Melissa and I found a bench out of the flow of this human traffic and they all began to stare and scoff. Trying to get away from the attention of strangers to just relax for a moment seemed contrary to the programming of these students and they clearly thought it was all an act to get attention. The inversion was not lot on Melissa, who was only a moment away from loudly pointing it out to the sticky haired youths beneath us.
Melissa and I rescued - at least to our way of thinking - Angela from a crowd of trendy and conspicuous students. She didn't know the dire peril from which she was ferried away, but only because their infection was fevering her brain.
Noting one of Angela's hangers-on, I asked, "Hey Melissa, do you know what is cooler than having a Mohawk on just one side of your head? Not." The boy did not hear me, which was for the best as it would have only increased the persecution complex that gave him nightly righteous orgasms.
Plain-speaking Mario, lover of Angela, arrived soon thereafter, just in time to be perplexed by two dozen students "extemporaneously" deciding to play water glasses in the center of the main hall. This inconvenienced Melissa, returning from a smoke break outside. She stepped over these human obstacles, each one giving her a glance dirty enough to sully a unicorn at one thousand paces. She rolled her eyes and repressed the urge to step on one of the glasses. Mario just smiled like a lost but loving puppy, not certain what to make of this musical interlude that stretched more than fifteen pretentious minutes.
During this performance, I spied Dexy quaffing a red plastic cup full of free but flat beer. I suspected that the beer was only planted as bait to attract students who were not art majors or the weekend paramours thereto. This failed abysmally, quite likely because the beer was of such a low quality as taste like the mold beneath a vat of beer. Real college students know the contents of a keg from half a mile away and detected that the risk of attended this show far outweighed its benefits. Dexy did not, but she was known as a girl of very little sense.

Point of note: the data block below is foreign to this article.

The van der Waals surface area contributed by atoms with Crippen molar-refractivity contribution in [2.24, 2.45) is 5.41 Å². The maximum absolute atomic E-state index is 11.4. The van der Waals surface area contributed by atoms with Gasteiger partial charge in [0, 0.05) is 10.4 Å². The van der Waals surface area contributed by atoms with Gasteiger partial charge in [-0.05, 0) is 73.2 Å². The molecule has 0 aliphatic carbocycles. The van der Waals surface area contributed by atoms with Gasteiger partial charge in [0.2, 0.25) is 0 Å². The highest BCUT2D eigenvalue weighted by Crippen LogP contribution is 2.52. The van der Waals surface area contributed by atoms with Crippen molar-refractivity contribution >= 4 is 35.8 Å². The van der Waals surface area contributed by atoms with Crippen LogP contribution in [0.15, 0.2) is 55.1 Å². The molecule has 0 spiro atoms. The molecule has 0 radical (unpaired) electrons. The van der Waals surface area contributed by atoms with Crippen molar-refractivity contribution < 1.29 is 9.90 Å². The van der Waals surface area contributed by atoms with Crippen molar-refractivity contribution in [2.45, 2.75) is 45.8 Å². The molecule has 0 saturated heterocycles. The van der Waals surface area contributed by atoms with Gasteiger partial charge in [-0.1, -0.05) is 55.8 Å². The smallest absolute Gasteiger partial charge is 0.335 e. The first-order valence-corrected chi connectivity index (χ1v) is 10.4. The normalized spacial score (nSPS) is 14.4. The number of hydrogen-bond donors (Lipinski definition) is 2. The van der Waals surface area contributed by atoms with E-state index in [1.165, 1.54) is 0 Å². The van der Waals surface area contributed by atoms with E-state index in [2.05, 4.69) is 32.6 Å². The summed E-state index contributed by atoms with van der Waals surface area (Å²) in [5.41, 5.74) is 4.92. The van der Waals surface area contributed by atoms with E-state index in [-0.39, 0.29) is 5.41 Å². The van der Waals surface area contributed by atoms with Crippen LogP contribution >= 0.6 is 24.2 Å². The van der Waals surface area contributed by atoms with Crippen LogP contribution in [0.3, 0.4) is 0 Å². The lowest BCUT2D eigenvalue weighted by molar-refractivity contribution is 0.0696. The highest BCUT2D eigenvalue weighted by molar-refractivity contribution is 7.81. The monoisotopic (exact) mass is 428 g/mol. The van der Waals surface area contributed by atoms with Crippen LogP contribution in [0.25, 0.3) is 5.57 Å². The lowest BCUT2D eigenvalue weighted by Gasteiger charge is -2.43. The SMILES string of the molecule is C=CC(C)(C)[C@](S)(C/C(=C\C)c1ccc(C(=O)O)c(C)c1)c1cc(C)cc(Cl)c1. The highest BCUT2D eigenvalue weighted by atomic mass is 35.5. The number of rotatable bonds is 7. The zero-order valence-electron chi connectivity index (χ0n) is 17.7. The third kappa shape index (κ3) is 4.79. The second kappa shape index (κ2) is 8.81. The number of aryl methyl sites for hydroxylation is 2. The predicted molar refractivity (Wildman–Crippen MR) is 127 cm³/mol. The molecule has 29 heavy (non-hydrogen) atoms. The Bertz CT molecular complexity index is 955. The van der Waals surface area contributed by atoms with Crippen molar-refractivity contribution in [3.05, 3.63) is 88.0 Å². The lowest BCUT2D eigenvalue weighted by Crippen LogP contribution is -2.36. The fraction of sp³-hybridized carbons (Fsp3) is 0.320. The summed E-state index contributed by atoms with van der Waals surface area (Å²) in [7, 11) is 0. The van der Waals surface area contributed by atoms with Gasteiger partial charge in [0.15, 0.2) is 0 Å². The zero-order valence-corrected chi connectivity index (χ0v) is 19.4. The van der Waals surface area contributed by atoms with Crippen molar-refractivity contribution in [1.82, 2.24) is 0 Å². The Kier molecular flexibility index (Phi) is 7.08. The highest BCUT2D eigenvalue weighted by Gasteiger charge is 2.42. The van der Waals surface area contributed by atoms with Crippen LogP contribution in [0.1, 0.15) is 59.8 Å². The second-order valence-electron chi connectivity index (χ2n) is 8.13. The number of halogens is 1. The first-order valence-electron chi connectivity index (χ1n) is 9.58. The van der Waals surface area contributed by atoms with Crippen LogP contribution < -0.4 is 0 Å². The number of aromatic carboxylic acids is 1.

Dexy, as some of the long time and more obsessive readers know, was a fellow resident advisor with me when I worked at Summer Scholars. She is of Indian extraction with skin the color of polished wood as a body toned to match. This did not escape the attention of the least of our wards, which we had dubbed the Juvenile Delinquents. These students were likely only allowed into the program on the technicality that few people applied that year. Given that Dexy's job was to provide for the welfare of all the wards, one would think she could have eschewed any pitter-patterings of lust for these high school students, but one would be mistaken. Jacki was forced to admonish Dexy more than she did most of the students and I was forced to witness Dexy not getting the drift and letting tenth graders back her into corners like she was three minutes from starring in a porn.
Dexy did not seem a whit different now, though understandably without a backward-hat wearing minor trying to remove her clothing. I asked her how she was and she smiled her recognition after a moment. I chose to have faith that this moment was only to allow the cloud of inebriation to part slightly. We exchanged pleasantries, hers more pleasant than mine, for a few minutes. When she asked after my girlfriend (two points for remembering that I might have one) and seemed confused that I was still with Emily, I politely told her that I had to go sit ten feet away from her now. This didn't seem to affect her either way.
Melissa and I ducked out early as Melissa was more than convinced that she was grateful to have never had such a college experience and I didn't see anyone worth bothering. I convinced Melissa to ignore the biting cold on the edge of the night and come to the garden with me.
"Is this the garden that is in your stories?" she asked.
My eyes widened. "You read my story?" I frankly don't really imagine that anyone - Emily excluded because she has to - really reads Deaths Worse Than Fate enough to realize that I use a garden in the plotline.
Melissa gave an ambivalent answer, which I took to mean that she had meant something different and my excitement made her a little embarrassed. She, I think, just meant the anecdotes that I tell about Bard occasionally.
"Yes, this is the garden. I need pictures for reference." This wasn't wholly true, though it had been one of the reasons that I was eager to go to Angela's show. I imagined that I remembered that garden well enough to recreate it as a literary landscape for my story. What I didn't remember accurately, I felt I could contrive better.